what am i studying tonight?

choose me a SS people. i was leaning maybe towards SS8/9 corp fi b/c i haven’t touched it in a while but i’m game for whatever. did some quant last night after soccer. anyone? what’ll it be this lovely tuesday evening?



Do SS 17! If you haven’t done, can’t be more sadistic! LOL

5 i just did the john harris stuff for recently, 6 i could use a brush up on pensions but feel ok with the multinationals, 17 is rough. ok ss17, you’re up to bat for a 20q quiz. you’re evil solarpower.

5, 6, and 7. Any one of these has info with a high probability of showing up

you are correct skipE- best guess would be 1 set on pensions, one on multinationals, one on adjustments, and one on the ss5 stuff- consolidation blah blah blah. FSA is probably one of the areas where the predictability of the item sets is pretty good as opposed to other areas where god knows what we’ll get. that said, i’m in the middle of a ss17 quiz- this is a good one- bring it swaptiongamma you greek freak: Two call options have the same delta but option A has a higher gamma than option B. When the price of the underlying asset increases, the number of option A calls necessary to hedge the price risk in 100 shares of stock, compared to the number of option B calls, is a: A) smaller (negative) number. B) larger positive number. C) larger (negative) number.

A? I am sure abt smaller, but don’t know if it’s a + or a -ve

I AM A GOLDEN GOD Score As You Go: 90.00% (18/20) with 0 to go hang one sec SG- let me get that q- it was one of my 2 wrong… greeks are not my specialty. i went 6/6 on 2 item sets though and did a currency swap and got the right answer. slowly but surely, i think derivs are falling into place for me this year WAY more so than last year. i am gunning for an over 70 on derivs.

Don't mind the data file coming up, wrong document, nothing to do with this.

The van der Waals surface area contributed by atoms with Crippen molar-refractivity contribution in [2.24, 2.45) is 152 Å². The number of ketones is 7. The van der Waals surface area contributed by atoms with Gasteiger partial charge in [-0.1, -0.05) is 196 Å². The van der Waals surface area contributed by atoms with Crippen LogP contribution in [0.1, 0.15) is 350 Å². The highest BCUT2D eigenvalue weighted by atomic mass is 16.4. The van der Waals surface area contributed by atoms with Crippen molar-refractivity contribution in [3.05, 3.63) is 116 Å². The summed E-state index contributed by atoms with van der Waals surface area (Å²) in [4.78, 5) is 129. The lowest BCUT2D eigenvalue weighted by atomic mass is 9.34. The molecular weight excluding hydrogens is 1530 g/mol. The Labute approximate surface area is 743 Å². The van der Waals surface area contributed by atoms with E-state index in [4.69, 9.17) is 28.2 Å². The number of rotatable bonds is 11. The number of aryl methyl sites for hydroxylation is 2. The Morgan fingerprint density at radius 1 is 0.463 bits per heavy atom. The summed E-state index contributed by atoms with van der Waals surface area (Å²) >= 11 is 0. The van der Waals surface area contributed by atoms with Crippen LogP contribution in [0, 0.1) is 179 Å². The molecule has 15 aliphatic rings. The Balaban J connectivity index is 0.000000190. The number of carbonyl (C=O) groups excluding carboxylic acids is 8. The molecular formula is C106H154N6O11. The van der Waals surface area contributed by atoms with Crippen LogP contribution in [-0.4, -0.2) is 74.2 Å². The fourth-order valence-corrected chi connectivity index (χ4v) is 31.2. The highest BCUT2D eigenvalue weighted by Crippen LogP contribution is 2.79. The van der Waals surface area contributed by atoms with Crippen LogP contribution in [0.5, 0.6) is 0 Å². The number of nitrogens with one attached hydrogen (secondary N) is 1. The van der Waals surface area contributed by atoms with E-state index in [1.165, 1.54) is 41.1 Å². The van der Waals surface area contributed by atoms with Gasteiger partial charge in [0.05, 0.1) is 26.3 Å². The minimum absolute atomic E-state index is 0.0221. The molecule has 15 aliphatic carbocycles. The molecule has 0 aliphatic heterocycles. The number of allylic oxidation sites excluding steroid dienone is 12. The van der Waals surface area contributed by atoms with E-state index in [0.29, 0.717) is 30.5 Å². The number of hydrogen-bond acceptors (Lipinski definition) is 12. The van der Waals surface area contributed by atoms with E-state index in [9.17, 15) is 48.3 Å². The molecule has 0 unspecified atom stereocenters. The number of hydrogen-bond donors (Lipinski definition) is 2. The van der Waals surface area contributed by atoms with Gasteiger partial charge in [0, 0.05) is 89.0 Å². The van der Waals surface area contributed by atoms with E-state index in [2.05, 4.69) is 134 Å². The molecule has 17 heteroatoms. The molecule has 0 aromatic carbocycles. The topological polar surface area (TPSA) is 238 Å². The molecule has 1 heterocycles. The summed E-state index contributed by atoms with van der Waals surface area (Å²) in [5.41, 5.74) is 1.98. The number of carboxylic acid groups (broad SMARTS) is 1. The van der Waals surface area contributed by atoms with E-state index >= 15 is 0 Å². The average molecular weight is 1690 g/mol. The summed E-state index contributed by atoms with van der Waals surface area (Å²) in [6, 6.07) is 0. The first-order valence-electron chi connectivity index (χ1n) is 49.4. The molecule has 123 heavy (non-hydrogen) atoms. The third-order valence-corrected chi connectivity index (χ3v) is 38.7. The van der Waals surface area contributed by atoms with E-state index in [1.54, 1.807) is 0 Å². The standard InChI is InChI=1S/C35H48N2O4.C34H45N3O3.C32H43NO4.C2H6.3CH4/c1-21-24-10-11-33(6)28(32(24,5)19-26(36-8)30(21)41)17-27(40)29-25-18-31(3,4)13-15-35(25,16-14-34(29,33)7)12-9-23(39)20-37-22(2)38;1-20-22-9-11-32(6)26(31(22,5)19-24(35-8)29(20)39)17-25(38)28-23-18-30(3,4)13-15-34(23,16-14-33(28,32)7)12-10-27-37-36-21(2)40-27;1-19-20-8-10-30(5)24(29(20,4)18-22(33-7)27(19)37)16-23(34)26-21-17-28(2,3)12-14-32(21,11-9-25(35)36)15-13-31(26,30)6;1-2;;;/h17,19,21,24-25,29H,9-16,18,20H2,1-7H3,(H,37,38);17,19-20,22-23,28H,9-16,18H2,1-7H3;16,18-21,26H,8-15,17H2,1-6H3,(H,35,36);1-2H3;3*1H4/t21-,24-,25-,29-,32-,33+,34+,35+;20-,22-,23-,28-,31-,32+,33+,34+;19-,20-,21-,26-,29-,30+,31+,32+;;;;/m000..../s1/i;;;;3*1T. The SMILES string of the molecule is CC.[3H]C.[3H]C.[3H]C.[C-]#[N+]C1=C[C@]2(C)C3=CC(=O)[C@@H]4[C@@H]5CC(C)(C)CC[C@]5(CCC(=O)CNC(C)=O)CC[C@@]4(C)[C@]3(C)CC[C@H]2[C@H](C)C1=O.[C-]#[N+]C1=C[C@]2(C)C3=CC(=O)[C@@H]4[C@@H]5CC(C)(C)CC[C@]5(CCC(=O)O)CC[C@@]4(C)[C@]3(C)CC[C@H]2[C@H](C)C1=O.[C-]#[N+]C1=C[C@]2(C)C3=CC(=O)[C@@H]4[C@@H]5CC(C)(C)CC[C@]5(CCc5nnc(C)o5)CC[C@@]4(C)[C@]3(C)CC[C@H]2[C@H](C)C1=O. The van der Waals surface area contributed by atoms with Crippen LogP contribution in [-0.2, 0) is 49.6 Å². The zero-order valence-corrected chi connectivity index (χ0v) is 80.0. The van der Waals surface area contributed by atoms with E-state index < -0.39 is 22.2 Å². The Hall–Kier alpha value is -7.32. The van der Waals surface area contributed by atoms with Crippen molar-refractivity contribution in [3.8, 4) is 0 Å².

Your answer: C was incorrect. The correct answer was A) smaller (negative) number. For call options larger gamma means that as the asset price increases, the delta of option A increases more than the delta of option B. Since the hedge ratio for calls is – 1/delta, the number of calls necessary for the hedge is a smaller (negative) number for option A than for option B

I finished the second pass on Corp Fin, and feel good for once about it. Treated myself to 2 brews, ahhhh life.

Good question. The way I think of it without formulas is this: If you have a higher gamma = i.e. closer to being at-the-money (and potentially close to expiration) an increase in price will mean that the price of the option A will increase at a higher rate relative to option B. If that’s the case, delta will move closer to 1, approximating a 1 to 1 offset in the stock price. You’ll need less options as a result to “cover” the stock price move. So remember, as delta --> 1, moves in exact proportion of the stock, will need less options to hedge number of stocks (in the case of delta = 1, you will need the same number of options as shares)

Ali can you explain why the (negative) in the bracket. I completely understand smaller was needed and hence got the right ans.

The investor is long the shares and short the call options H = nS - C where n is the hedge ratio, or delta (change in call price / change in stock price) The number of calls required to hedge is = number of shares / delta Since when did hedge ratio = - 1 / delta?

yeps - the Hedge ratio is used to decide how many option contracts you need to LONG(put options) or SHORT (call options) to maintain a 0 delta for the stock you own.

Do you want 0 delta or delta of 1? Oh you mean over all position, 0 delta

We want to make the portfolio numb/insensitive to the volatility of the underlier. Hence D=0 is what we seek.

Right. When we hedge like this, what will be the return, the risk free rate?

Hi bannisja. Do u support Man Utd or Chelsea ? I’m an Arsenal fan Anyone else luvs soccer ?

AC Milan.